Immanuel Lutheran, Chicago
I gassed up the minivan this week. You know what that means. For the first time ever, I paid more than $100 to fill my tank. The tank wasn’t on even empty. $5 gasoline (and $6 in some places) is easy to complain about. But then in oil rich Norway the price per gallon is more than $10 today. They set a higher price to discourage consumption and to better reflect the true cost of pumping petroleum and spewing carbon. I wonder, have we become like the Israelites in the desert complaining to Moses because they have nothing but manna to eat? How much am I willing to sacrifice for an energy future more in line with my personal values and my Christian faith? I tell you it’s been tough for me to shake the car habit even a little bit.
St. Paul teaches us Christ erased the distinctions of ethnicity, economic status, and gender. His statement affirming the fundamental dignity and equality of all people from Galatians is beloved, “There is no longer Jew or Greek, there is no longer slave or free, there is no longer male and female; for all of you are one in Christ Jesus.” (Galatians 3:28).
We affirm this value as Americans. Yet, for the first time in our nation’s history, we seem poised to prohibit abortion after conception without exception for rape, incest, or the health of the mother. Studies show denying woman access to abortion has negative consequences for woman’s health, increases the rate of poverty throughout the life of the mother and child, and tends to reduce overall educational attainment. (The Turn Away Study, by ANSIRH, 2022) Moreover, children who are unwanted born to parents who are unprepared and/or unwilling are more likely to become involved in criminal behavior as teens and young adults (Abortion and Crime, Freakonomics, 2019). Are we prepared to respond to these challenges? Are we willing to put the extra resources we need in place? If not, what is pro-life really about? Is it just anti-woman?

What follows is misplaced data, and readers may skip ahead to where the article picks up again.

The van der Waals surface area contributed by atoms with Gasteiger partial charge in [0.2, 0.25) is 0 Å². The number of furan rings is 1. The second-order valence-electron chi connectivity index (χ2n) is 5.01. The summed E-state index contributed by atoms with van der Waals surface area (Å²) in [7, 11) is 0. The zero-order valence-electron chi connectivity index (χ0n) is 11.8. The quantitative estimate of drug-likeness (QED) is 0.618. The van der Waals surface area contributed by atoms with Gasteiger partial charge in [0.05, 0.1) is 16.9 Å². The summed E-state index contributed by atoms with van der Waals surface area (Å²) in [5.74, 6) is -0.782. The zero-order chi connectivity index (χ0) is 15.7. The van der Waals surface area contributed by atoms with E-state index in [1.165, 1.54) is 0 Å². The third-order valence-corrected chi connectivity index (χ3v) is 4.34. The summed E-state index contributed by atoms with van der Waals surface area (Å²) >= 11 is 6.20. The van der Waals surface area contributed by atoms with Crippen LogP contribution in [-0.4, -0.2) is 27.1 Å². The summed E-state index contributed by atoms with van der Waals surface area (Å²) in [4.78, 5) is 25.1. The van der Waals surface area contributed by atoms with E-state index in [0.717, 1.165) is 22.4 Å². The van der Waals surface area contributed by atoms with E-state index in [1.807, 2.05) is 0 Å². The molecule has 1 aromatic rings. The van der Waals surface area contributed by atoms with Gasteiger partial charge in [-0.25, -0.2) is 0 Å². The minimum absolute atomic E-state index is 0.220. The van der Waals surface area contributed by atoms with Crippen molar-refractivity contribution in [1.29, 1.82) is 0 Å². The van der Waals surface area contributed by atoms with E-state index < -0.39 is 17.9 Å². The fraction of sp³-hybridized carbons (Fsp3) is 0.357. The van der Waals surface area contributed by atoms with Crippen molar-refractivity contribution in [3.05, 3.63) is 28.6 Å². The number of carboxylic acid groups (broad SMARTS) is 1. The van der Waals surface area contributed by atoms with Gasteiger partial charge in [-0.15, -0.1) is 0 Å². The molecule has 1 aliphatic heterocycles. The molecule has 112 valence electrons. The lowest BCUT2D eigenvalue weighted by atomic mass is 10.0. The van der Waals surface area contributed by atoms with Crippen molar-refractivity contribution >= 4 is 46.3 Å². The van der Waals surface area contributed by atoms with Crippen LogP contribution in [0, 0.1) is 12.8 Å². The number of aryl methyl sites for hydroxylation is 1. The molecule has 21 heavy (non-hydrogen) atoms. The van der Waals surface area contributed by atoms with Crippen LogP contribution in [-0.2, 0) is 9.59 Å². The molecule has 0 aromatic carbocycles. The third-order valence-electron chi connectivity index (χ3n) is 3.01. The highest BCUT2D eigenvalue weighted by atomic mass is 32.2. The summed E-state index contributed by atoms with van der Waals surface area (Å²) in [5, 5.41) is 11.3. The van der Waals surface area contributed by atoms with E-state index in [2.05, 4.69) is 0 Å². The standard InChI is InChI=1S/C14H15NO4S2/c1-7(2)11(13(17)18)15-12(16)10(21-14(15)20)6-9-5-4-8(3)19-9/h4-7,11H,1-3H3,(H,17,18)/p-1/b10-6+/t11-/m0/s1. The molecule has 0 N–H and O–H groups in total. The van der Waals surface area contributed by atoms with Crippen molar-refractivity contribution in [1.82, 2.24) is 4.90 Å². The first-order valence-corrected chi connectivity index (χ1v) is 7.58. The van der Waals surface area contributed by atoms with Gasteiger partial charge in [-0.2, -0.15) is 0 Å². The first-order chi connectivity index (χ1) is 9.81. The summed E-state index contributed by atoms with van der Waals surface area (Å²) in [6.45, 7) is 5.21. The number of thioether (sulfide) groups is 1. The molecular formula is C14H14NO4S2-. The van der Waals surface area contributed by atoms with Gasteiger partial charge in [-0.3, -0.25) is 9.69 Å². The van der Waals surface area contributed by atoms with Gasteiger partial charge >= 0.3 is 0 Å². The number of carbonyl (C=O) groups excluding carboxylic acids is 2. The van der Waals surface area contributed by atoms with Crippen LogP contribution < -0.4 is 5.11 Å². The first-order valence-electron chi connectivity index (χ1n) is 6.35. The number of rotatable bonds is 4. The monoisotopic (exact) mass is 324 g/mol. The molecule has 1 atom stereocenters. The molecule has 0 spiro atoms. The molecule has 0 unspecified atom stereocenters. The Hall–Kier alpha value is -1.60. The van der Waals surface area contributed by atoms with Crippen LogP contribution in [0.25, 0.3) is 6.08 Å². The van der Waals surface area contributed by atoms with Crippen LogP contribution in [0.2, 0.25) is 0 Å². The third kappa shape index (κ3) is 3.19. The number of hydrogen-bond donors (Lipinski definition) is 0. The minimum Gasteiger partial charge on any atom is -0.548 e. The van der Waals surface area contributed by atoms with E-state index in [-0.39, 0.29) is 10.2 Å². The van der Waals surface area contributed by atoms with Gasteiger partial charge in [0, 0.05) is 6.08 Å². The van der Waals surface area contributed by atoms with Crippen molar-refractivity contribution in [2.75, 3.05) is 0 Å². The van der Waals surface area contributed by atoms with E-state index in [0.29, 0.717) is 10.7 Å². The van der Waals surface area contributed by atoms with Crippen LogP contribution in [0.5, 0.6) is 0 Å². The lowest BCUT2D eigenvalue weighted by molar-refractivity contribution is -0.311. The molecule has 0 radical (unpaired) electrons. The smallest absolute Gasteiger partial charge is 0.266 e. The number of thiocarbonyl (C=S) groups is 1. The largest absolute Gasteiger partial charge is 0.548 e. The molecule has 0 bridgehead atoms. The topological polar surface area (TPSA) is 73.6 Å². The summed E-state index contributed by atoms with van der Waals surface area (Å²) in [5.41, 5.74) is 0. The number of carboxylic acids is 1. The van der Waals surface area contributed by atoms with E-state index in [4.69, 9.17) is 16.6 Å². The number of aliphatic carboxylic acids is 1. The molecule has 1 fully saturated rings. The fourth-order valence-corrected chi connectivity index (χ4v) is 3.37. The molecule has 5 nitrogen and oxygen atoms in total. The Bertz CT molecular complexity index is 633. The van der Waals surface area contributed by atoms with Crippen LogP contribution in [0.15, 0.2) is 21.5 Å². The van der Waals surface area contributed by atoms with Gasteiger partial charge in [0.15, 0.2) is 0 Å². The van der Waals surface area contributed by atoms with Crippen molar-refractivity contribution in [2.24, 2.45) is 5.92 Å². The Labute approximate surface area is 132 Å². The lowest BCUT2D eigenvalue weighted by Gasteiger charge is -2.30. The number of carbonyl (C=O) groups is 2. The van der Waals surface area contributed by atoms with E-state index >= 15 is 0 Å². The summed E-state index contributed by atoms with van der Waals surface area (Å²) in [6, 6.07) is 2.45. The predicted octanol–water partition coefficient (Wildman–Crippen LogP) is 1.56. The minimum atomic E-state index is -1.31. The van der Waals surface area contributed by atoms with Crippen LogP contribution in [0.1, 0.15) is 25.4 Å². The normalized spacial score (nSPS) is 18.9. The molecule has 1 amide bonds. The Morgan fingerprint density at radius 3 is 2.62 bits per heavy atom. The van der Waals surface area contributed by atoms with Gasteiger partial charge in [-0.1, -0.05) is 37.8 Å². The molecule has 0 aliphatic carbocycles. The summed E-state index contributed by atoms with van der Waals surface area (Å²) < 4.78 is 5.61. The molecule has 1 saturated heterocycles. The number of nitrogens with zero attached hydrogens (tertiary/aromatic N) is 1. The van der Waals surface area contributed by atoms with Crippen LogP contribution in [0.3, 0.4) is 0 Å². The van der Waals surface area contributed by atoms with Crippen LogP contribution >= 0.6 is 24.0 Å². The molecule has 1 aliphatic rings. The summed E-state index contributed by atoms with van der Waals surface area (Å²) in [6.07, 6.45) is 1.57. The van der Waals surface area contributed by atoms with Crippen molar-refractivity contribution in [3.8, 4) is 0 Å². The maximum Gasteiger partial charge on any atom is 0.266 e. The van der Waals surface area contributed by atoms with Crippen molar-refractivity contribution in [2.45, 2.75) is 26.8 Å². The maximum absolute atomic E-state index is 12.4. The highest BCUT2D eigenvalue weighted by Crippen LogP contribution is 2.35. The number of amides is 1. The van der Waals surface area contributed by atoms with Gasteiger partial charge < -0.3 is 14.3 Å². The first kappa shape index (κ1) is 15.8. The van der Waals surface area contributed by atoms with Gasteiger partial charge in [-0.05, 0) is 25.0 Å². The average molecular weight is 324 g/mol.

What we say yes to and what we say no to sketches the outline of our lived faith. How far are we willing to go to put our words into actions? What are we prepared to sacrifice to live those values in society? Today, Jesus and the disciples set sail to the Gentile side of the Sea. I get the feeling the disciples didn’t really want to go. The trip was risky to begin with. They nearly drowned on the way over and their first experience on foreign soil confirmed their worst fears about the unclean Gentiles. Why couldn’t Jesus leave well enough alone? I think the people of Gerasa would have preferred that Jesus to stay home too. Sure, life with a demoniac was a little crazy at times, but they had learned to cope. They kept him chained and out of the way. Problem solved. The solution worked for everyone –everyone except the so-called demoniac. Jesus came and upset their whole way of life, their very livelihood as pig farmers, ran downhill and into the sea.
The gospel of Jesus brings liberation for something as well as liberation from something that must always cost something. Our gospel today is about more than the healing of one man. It is about the healing of an entire community through the peace and shalom, instilled in one man. It’s about a man with no name, with no family, whom Jesus claimed and called. Jesus said to him from the boat. Your congregation is standing right behind you. Now, go and tell” (Luke 8:39).